What is product photography, how does it affect sales, and how do you get great images of your products?
Product photography, sometimes called commercial photography, is an essential part of your company's marketing strategy. Great photos of products help increase sales by providing customers with important information and creating a desire to buy.
There are two common types of product photography: Product-only images, and lifestyle photos. Often, you'll see both types of photos used to promote a product.
Product-only images feature your product alone on a plain background. Frequently a white backdrop is used to create a clean look that doesn't distract from the product. Other colors are sometimes used for different effects. This type of photo is an excellent choice for showing details of your product.
Lifestyle product photography shows your item styled with props or models. This type of photo can convey important information such as the size of the product and ways to use the product. It can also be very effective in building potential customers' desire to purchase.
Good product photography can increase sales, while bad product images can destroy sales. In fact, a mediocre product with great product photos can out-sell a fabulous product that is being promoted with bad photos.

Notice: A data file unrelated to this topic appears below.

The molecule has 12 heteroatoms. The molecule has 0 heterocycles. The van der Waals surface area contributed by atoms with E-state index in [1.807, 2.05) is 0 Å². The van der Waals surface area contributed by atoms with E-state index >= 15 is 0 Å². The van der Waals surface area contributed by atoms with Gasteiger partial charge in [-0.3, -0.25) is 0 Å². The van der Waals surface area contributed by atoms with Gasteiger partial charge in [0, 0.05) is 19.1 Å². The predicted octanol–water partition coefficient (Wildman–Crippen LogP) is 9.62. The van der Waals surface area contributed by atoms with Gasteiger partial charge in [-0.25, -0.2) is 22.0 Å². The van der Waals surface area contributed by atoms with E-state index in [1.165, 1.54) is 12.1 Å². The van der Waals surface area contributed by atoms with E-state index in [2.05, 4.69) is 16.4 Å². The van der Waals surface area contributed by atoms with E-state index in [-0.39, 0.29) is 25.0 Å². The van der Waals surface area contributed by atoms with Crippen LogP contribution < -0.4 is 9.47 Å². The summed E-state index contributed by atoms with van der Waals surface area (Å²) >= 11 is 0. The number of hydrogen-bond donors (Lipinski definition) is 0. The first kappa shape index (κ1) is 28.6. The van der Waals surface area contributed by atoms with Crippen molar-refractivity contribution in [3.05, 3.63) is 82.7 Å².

How do images affect sales?
If you sell your products online, product photographs provide key details that influence customers' decision to buy.
You can (and should) provide clear, detailed written descriptions of your products. But photos provide information that can't be easily conveyed in words.
White background photos can show all angles of a product. Close-ups can reveal details about the quality of the product or special features.
Lifestyle images can help customers understand the size of the product. They can also create a mood that speaks to your target customer and builds their desire to buy.
Check out my Pinterest board of Product Photography Ideas and Inspiration to see some great photos that achieve those goals.